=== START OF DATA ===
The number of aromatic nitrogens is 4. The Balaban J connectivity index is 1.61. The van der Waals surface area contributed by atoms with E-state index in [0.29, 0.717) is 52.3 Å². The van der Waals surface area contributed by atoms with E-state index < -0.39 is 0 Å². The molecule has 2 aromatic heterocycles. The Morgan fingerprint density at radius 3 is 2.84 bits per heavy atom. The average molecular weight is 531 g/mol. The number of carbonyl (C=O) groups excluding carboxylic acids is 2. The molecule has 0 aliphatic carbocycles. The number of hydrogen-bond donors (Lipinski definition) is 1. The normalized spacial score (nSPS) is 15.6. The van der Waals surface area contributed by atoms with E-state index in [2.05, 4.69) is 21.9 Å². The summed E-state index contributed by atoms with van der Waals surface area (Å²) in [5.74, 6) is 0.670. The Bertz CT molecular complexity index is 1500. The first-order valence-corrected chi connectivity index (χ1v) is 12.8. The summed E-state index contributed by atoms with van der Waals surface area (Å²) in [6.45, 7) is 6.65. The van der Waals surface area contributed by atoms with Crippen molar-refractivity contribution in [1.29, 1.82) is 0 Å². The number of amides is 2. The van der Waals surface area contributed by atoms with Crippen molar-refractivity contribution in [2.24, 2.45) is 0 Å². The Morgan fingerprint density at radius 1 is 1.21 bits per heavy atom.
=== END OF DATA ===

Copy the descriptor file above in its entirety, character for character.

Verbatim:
The number of aromatic nitrogens is 4. The Balaban J connectivity index is 1.61. The van der Waals surface area contributed by atoms with E-state index in [0.29, 0.717) is 52.3 Å². The van der Waals surface area contributed by atoms with E-state index < -0.39 is 0 Å². The molecule has 2 aromatic heterocycles. The Morgan fingerprint density at radius 3 is 2.84 bits per heavy atom. The average molecular weight is 531 g/mol. The number of carbonyl (C=O) groups excluding carboxylic acids is 2. The molecule has 0 aliphatic carbocycles. The number of hydrogen-bond donors (Lipinski definition) is 1. The normalized spacial score (nSPS) is 15.6. The van der Waals surface area contributed by atoms with E-state index in [2.05, 4.69) is 21.9 Å². The summed E-state index contributed by atoms with van der Waals surface area (Å²) in [5.74, 6) is 0.670. The Bertz CT molecular complexity index is 1500. The first-order valence-corrected chi connectivity index (χ1v) is 12.8. The summed E-state index contributed by atoms with van der Waals surface area (Å²) in [6.45, 7) is 6.65. The van der Waals surface area contributed by atoms with Crippen molar-refractivity contribution in [1.29, 1.82) is 0 Å². The number of amides is 2. The van der Waals surface area contributed by atoms with Crippen molar-refractivity contribution in [2.24, 2.45) is 0 Å². The Morgan fingerprint density at radius 1 is 1.21 bits per heavy atom.